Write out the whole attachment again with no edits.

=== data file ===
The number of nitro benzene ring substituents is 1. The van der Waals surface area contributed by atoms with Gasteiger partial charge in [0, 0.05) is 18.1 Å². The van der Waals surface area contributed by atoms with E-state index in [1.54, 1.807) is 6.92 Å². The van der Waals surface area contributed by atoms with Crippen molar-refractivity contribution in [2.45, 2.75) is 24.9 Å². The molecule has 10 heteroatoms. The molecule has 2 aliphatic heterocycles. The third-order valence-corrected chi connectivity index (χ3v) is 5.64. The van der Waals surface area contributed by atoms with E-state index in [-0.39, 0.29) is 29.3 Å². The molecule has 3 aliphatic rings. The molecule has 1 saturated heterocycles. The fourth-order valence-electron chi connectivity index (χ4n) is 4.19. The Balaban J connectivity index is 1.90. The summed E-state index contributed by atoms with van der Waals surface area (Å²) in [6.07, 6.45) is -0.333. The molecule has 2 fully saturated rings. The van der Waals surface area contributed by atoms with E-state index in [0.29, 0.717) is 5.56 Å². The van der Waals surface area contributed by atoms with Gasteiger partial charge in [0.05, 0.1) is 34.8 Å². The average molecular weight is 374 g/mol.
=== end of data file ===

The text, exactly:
The number of nitro benzene ring substituents is 1. The van der Waals surface area contributed by atoms with Gasteiger partial charge in [0, 0.05) is 18.1 Å². The van der Waals surface area contributed by atoms with E-state index in [1.54, 1.807) is 6.92 Å². The van der Waals surface area contributed by atoms with Crippen molar-refractivity contribution in [2.45, 2.75) is 24.9 Å². The molecule has 10 heteroatoms. The molecule has 2 aliphatic heterocycles. The third-order valence-corrected chi connectivity index (χ3v) is 5.64. The van der Waals surface area contributed by atoms with E-state index in [-0.39, 0.29) is 29.3 Å². The molecule has 3 aliphatic rings. The molecule has 1 saturated heterocycles. The fourth-order valence-electron chi connectivity index (χ4n) is 4.19. The Balaban J connectivity index is 1.90. The summed E-state index contributed by atoms with van der Waals surface area (Å²) in [6.07, 6.45) is -0.333. The molecule has 2 fully saturated rings. The van der Waals surface area contributed by atoms with E-state index in [0.29, 0.717) is 5.56 Å². The van der Waals surface area contributed by atoms with Gasteiger partial charge in [0.05, 0.1) is 34.8 Å². The average molecular weight is 374 g/mol.